Guilford County will receive an additional $92 million at the same tax rate

Final figures from the Guilford County Tax Department’s 2022 reassessment are in, and they show incredible growth in property values ​​over the past five years – and a huge boon for the Guilford County Board of Commissioners .

According to final figures from county staff, if the Guilford County Board of Commissioners leaves the county tax rate at the same level, county taxpayers will collectively pay an additional $92 million in taxes due to the recent reassessment of all properties in the county.

This is a huge and unprecedented increase from a revaluation. The county now does reassessments every five years. However, even when the county went eight years between property reappraisals, it never saw this kind of appreciation.

Guilford County now also knows the “income neutral tax rate” – the tax rate at which, taking into account the appreciation and reassessment of the property, the county would have received the same amount of money than the previous year.

When a Republican majority ran the Board of Commissioners, Republicans adopted a revenue-neutral tax rate after a reassessment, which meant that property owners’ tax bills remained largely the same. If the Democratic-led council did the same this year, property owners in the county would benefit from a tax rate reduction of nearly 14 cents.

But if the Guilford County property tax rate remains at 73.05 cents per $100 of estimated property value, someone who owns a $300,000 home will have a tax bill (county portion only) of $2,191.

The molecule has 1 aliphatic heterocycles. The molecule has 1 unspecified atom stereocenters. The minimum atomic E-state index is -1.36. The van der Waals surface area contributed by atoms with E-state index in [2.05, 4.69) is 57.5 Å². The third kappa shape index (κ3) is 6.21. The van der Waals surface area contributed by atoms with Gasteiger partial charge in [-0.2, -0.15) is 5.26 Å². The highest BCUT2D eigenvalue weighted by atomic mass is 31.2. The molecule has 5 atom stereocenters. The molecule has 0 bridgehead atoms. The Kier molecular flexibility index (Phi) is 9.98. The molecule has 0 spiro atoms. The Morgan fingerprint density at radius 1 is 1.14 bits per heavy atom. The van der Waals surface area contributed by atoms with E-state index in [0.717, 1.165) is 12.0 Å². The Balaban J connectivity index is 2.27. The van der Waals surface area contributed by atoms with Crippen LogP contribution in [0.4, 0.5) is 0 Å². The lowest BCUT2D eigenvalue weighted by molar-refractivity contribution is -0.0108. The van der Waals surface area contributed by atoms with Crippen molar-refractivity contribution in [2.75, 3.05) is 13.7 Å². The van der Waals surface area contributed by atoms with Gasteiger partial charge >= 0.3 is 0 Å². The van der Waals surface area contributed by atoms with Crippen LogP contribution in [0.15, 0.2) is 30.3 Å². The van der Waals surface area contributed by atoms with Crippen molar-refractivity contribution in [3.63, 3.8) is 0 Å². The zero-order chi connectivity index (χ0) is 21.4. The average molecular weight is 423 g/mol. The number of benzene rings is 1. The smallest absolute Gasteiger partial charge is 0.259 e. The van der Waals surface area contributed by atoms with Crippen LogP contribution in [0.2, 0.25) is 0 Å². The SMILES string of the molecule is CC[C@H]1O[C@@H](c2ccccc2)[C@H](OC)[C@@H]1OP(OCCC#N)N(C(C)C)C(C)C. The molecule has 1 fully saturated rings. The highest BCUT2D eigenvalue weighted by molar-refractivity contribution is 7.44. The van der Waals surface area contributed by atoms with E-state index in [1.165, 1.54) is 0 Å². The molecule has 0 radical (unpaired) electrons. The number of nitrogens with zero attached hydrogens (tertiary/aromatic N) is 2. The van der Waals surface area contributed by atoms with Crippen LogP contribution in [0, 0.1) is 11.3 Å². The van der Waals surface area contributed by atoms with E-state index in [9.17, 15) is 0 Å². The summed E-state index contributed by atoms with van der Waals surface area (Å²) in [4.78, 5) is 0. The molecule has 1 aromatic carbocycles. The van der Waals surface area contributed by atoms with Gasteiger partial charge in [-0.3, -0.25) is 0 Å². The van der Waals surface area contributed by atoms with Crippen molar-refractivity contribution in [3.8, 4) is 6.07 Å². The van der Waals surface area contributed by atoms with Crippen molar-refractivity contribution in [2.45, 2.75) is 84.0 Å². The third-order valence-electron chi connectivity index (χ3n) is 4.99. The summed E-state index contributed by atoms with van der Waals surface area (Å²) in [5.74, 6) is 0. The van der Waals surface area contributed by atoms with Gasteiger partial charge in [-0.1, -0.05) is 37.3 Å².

The new revenue-neutral rate is 59.64 cents per $100. Again, this is the tax rate that would allow the county to have the same amount of property tax revenue this year as if the reassessment had not occurred. At this rate, the owner of a $300,000 home would pay $1,789 in county property taxes, a difference of $402.

The additional $92 million is much more than the commissioners anticipated. At the start of the process, they estimated that the revaluation would mean an additional $55 million and later revised that figure closer to $65 million.

The figure of $92 million in incremental revenue was presented to the board during a business session on Thursday, May 4. The commissioners have plenty of plans for how to use this extra revenue, but currently none of those plans include giving citizens a 14-cent tax. decrease.

With the new numbers, every extra penny on the tax rate adds $6.8 million to county coffers. A decade ago, the general rule was that a one-cent increase in the tax rate added about $5 million in new revenue.